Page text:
94 Days Until The Ashes…
above: A.P.F Chapman’s side of 1928-29
It may not have been quite to the extent of Glenn McGrath’s habitual 5-0 to Australia predictions, but Ricky Ponting’s answer that a whitewash in favour of his side was “absolutely possible” this winter has caused hoots of derision in the English media.
Andrew Strauss has chosen to keep his counsel as to whether England could triumph 5-0 and referred to Ponting’s remark as the start of “silly season”. England won’t win 5-0 of course, but we thought it would be fun to devote number 94 of our Ashes 100-1 countdown to the prospect of a such an emphatic series win for England this winter. If Strauss and his men can be inspired by their triumphant predecessors and draw inspiration from famous victories at each of the five venues, then who knows?
1-0 at Brisbane – inspired by A.P.F Chapman’s side of 1928-29
A.P.F Chapman’s side of 1928-29 has a strong claim to being the best England team ever considering it contained greats such as Hobbs, Sutcliffe, Hammond, Mead, Hendren, Jardine, Larwood and Tate. They certainly walloped the Australians 4-1 and in the first test ever at The Gabba (also the first of the series), they humiliated their hosts by a still record test runs margin of 675 runs (see scorecard). Hendren hit 169 as England amassed 521 before as a forerunner to what would happen four years later, Larwood ran through the Australian batting line-up to finish with six for 32 as Australia were dismissed for 122. Chapman chose not to enforce the follow-on in what was a timeless test and Jardine made 65 not out as England made 342 for eight declared in their second innings. Set a mammoth 742 to win and with two men absent through injury, Australia capsized to 66 all out. The game is also notable as it saw the test match bow of one Donald Bradman. It wasn’t the most auspicious of debuts as Bradman only made 18 and 1 and was dropped for the second test.
2-0 at Adelaide – inspired by Len Hutton’s side of 1954-55
Despite a crushing defeat in the 1st test at Brisbane, Len Hutton’s team inspired by Frank ‘Typhoon’ Tyson retained the Ashes with a 3-1 victory, which was sealed by a five wicket victory at Adelaide in the fourth test (see scorecard). Tyson, Bailey and Appleyard limited Australia to 323 in their first innings before Hutton (80) and Cowdrey (79) ensured England gained a slender 18 run lead on first innings. Tyson and Appleyard again, this time in tandem with Statham skittled the Australians for 111, before Compton steered England to their target of 94 after Miller had set hearts a flutter with three early wickets.
3-0 at Perth – inspired by Mike Brearley’s side of 1978-79
England have only one won test at the WACA, which came during the series of 1978-79 (see scorecard) when Mike Brearley led England to a 5-1 series stroll against an Australian side severely depleted by the defection of most of its star players to World Series Cricket. In a relatively low-scoring contest, England won the Perth test by 166 runs. Gower scored 102 as England reached 309 in their first innings, before Willis took five for 44 to dismiss Australia for 190 and give his side a decisive lead. England didn’t fare much better in their second innings as they slipped to 208 all out with Hogg (who took 41 wickets in the series) taking five for 57. But it was still too much for a weakened Australian batting line-up, which subsided for 161 to give England a 2-0 series lead.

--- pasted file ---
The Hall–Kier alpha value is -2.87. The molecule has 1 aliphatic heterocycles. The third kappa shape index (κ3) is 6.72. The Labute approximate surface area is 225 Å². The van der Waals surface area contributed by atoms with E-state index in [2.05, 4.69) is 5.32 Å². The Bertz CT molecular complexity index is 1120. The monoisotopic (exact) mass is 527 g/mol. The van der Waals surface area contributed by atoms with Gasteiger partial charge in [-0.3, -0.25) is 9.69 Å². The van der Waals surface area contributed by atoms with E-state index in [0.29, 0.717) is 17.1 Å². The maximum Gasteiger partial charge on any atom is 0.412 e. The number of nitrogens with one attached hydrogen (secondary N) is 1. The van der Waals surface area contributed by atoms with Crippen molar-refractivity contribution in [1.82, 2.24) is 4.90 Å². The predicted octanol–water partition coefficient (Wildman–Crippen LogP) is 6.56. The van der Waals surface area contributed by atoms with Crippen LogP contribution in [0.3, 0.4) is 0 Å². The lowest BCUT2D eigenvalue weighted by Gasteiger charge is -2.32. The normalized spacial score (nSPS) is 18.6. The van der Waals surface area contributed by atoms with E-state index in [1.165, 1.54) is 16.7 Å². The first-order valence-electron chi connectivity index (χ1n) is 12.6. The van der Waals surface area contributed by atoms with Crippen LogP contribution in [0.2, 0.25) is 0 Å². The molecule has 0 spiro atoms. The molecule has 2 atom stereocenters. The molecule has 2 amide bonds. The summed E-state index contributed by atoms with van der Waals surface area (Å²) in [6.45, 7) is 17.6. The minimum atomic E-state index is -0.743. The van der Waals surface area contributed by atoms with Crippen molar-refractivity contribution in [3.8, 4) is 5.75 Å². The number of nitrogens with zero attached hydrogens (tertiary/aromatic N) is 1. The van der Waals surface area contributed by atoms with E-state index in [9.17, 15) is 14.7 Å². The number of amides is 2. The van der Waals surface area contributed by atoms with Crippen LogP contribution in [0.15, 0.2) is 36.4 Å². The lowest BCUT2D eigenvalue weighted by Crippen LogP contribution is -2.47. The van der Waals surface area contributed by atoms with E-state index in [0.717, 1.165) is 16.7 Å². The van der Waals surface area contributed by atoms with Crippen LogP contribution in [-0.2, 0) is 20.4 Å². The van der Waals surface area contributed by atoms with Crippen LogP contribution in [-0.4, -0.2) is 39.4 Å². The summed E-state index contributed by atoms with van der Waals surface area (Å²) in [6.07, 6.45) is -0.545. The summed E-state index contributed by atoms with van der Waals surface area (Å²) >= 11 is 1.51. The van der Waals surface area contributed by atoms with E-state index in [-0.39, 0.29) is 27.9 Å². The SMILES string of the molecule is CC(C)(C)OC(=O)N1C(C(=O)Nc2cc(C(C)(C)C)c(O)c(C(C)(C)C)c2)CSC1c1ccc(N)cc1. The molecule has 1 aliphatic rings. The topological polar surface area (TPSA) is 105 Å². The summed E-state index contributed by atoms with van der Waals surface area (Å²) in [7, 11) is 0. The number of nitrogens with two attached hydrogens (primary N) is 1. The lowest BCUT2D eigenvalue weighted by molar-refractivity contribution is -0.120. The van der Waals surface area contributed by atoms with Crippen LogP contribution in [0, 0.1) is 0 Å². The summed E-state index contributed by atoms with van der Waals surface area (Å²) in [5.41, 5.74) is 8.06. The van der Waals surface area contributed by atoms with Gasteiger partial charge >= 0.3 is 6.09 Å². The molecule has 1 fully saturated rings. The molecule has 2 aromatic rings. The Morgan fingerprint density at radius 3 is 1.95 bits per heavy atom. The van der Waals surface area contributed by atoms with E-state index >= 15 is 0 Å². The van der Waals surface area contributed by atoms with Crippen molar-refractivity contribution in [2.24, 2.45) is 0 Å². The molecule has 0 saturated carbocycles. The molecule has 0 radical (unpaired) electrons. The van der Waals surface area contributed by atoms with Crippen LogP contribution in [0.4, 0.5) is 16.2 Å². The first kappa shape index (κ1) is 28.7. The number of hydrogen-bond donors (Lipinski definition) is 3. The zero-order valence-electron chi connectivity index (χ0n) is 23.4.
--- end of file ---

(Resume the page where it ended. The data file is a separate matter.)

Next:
4-0 at Melbourne – inspired by Mike Gatting’s side of 1986-87
The team that was famously tagged as the side that “can’t bat, can’t bowl and can’t field” retained the Ashes and sealed the series by going 2-0 up in the fourth test at Melbourne (see scorecard). Small and Botham took five wickets apiece as Australia were skittled for 141, before a third century of the series for Broad formed the basis of England’s reply of 349. Australia fared little better in their second innings as they fell for 194 to complete a sorry three day defeat. Little did English cricket fans realise that it would be over 18 years before England would hold the Ashes again.
5-0 at Sydney – inspired by Douglas Jardine’s side of 1932-33
Cricket’s most infamous test series began with England recording an emphatic 10 wicket victory at Sydney (see scorecard) in the first test as a precursor to a controversial ride to an eventual 4-1 series triumph, which saw the Ashes regained by the same score as Chapman’s side had done four years earlier. Bradman, the primary target of Jardine’s leg theory approach, missed this test due to a dispute with the Australian Board and watched McCabe play the best innings of them all against what would universally be forever known as Bodyline. McCabe’s 187 not out amounted to over half of Australia’s first innings total of 360, with Larwood taking five and Voce four. In reply, England had three centurions – Sutcliffe (194), Hammond (112) and Pataudi (102) as they recorded 524. Larwood then took another five for to reach ten wickets for the match as Australia were bundled out for 164 leaving Sutcliffe to fittingly hit the one run required for victory. The die had been cast.
A 5-0 victory for England? It’s absolutely possible!
Where Next? Choose from the Latest Cricket Stories…
Liked this post? You should subscribe to our email updates - why subscribe.